Wal-Mart Stores (WMT) had a mediocre year last fiscal year, a performance that directly hit the pocketbooks of its top executives.
While the world’s largest retailer reported net income of $16.2 billion on total sales of $485.7 billion for the year that ended January 31, up a bit from a year earlier, Wal-Mart’s comparable sales (sales at stores open at least a year, combined with digital sales) at its U.S. namesake stores rose a paltry 0.6%, helped largely by a decent though not stellar holiday quarter. And at Sam’s Club, comp sales stagnated, while Walmart International saw total sales edge down 0.3%.
Under Wal-Mart’s pay-for-performance guidelines, at least 70% of its very top executives’ target total direct compensation depends on hitting specific performance targets related to sales, operating income, and return on investment. But because of the tepid sales and profit numbers last fiscal year, the top brass missed out on a big chunk of the potential bonuses.
“As a result of this performance, our fiscal 2015 annual cash incentive payments were significantly below target levels,” Wal-Mart said in its proxy statement filed late Wednesday.
In his first year as CEO, Doug McMillon stood to get a cash bonus of up to $3.84 million, but instead only got $2.88 million, or 75% of the potential payout. (Don’t feel too bad for him: his total compensation was $19.392 million, but still, that was down from $25.592 million in the prior year.) Chief Financial Officer Charles Holley similarly only got 75% of the cash bonus he could have earned.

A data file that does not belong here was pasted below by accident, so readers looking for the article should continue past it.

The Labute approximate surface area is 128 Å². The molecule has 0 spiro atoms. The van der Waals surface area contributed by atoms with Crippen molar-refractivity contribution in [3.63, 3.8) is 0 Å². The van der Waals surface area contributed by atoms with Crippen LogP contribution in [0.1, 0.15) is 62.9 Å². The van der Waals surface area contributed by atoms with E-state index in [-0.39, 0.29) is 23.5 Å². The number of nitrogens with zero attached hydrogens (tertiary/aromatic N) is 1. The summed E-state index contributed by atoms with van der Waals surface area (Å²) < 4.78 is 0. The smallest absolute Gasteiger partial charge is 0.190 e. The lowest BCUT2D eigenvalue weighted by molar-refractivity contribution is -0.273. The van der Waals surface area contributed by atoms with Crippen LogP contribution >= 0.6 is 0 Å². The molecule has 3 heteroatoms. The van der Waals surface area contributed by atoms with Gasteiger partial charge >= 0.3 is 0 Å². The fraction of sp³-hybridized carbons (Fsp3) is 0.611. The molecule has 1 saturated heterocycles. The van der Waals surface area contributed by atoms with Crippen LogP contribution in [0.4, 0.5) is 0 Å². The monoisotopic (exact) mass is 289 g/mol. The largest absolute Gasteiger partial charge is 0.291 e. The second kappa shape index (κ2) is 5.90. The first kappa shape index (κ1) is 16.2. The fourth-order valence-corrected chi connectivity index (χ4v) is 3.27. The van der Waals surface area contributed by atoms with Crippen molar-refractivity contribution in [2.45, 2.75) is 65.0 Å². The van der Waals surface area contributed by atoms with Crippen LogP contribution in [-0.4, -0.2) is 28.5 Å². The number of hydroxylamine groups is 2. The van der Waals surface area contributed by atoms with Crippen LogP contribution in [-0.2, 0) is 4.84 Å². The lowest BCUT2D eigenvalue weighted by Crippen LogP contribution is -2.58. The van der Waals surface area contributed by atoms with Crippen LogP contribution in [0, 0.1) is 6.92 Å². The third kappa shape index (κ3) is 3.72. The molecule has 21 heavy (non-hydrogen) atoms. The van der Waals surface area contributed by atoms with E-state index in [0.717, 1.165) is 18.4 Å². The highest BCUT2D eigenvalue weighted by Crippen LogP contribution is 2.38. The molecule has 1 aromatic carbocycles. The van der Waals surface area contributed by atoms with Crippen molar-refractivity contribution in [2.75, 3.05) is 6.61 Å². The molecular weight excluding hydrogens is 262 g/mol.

Sam’s Club CEO Rosalind Brewer got a bigger bonus and base salary than last year, though her total compensation was down because of a smaller stock award. Still, her cash payout was only 79% of what it could have been. As for Neil Ashe, CEO of Walmart Global E-commerce, he only got 71% of the cash bonus he was up for. That’s not entirely surprising given that McMillon in February had called the e-commerce results over the key holiday season “solid, but not quite as strong as we wanted” despite huge investments and, to be fair, progress, in Wal-Mart’s e-commerce muscle.
For details on executive compensation at Wal-Mart, see pages 52 and 66 of the proxy statement.
All these executives stand to get a bigger chunk of their potential bonus this year the strategies Wal-Mart is implementing work. In the U.S., under new division CEO Greg Foran, Wal-Mart is on a big campaign to improve the selection of fresh food (grocery is more than half of the unit’s sales), the regular replenishment of stock on store shelves and customer service. At Sam’s Club, Brewer is betting on the new slew of services as well as new features it is testing, like curbside pickup, to lift its sales. Meanwhile, e-commerce is front and center in McMillon’s strategy.
Still, Wal-Mart’s forecast for the current year, which it shared in February, showed that it still has a ways to go: its initial profit per share projection disappointed Wall Street analysts, while U.S. comparable sales are expected to only grow 1% to 2%.